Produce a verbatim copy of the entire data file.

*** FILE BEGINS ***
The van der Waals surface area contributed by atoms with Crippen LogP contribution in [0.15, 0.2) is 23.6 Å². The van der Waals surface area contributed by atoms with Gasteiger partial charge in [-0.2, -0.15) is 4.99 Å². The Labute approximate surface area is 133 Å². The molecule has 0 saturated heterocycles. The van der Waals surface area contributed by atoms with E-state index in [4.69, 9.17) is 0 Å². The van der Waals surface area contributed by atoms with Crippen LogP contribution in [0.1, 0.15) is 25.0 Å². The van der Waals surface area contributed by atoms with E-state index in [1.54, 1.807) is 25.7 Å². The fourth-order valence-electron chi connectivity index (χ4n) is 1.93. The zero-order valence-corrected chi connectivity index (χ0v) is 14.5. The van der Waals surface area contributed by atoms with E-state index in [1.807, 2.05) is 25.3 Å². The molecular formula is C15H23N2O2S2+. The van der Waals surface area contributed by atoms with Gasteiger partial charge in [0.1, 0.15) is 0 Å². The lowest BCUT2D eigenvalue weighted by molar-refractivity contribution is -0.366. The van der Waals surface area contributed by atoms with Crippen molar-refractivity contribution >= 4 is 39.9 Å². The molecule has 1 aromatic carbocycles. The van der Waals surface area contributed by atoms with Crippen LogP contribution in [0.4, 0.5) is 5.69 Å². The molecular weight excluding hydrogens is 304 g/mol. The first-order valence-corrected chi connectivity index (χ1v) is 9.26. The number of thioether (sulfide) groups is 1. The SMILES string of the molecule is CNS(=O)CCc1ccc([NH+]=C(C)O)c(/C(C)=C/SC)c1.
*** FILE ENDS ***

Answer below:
The van der Waals surface area contributed by atoms with Crippen LogP contribution in [0.15, 0.2) is 23.6 Å². The van der Waals surface area contributed by atoms with Gasteiger partial charge in [-0.2, -0.15) is 4.99 Å². The Labute approximate surface area is 133 Å². The molecule has 0 saturated heterocycles. The van der Waals surface area contributed by atoms with E-state index in [4.69, 9.17) is 0 Å². The van der Waals surface area contributed by atoms with Crippen LogP contribution in [0.1, 0.15) is 25.0 Å². The van der Waals surface area contributed by atoms with E-state index in [1.54, 1.807) is 25.7 Å². The fourth-order valence-electron chi connectivity index (χ4n) is 1.93. The zero-order valence-corrected chi connectivity index (χ0v) is 14.5. The van der Waals surface area contributed by atoms with E-state index in [1.807, 2.05) is 25.3 Å². The molecular formula is C15H23N2O2S2+. The van der Waals surface area contributed by atoms with Gasteiger partial charge in [0.1, 0.15) is 0 Å². The lowest BCUT2D eigenvalue weighted by molar-refractivity contribution is -0.366. The van der Waals surface area contributed by atoms with Crippen molar-refractivity contribution >= 4 is 39.9 Å². The molecule has 1 aromatic carbocycles. The van der Waals surface area contributed by atoms with Crippen LogP contribution in [0.4, 0.5) is 5.69 Å². The molecular weight excluding hydrogens is 304 g/mol. The first-order valence-corrected chi connectivity index (χ1v) is 9.26. The number of thioether (sulfide) groups is 1. The SMILES string of the molecule is CNS(=O)CCc1ccc([NH+]=C(C)O)c(/C(C)=C/SC)c1.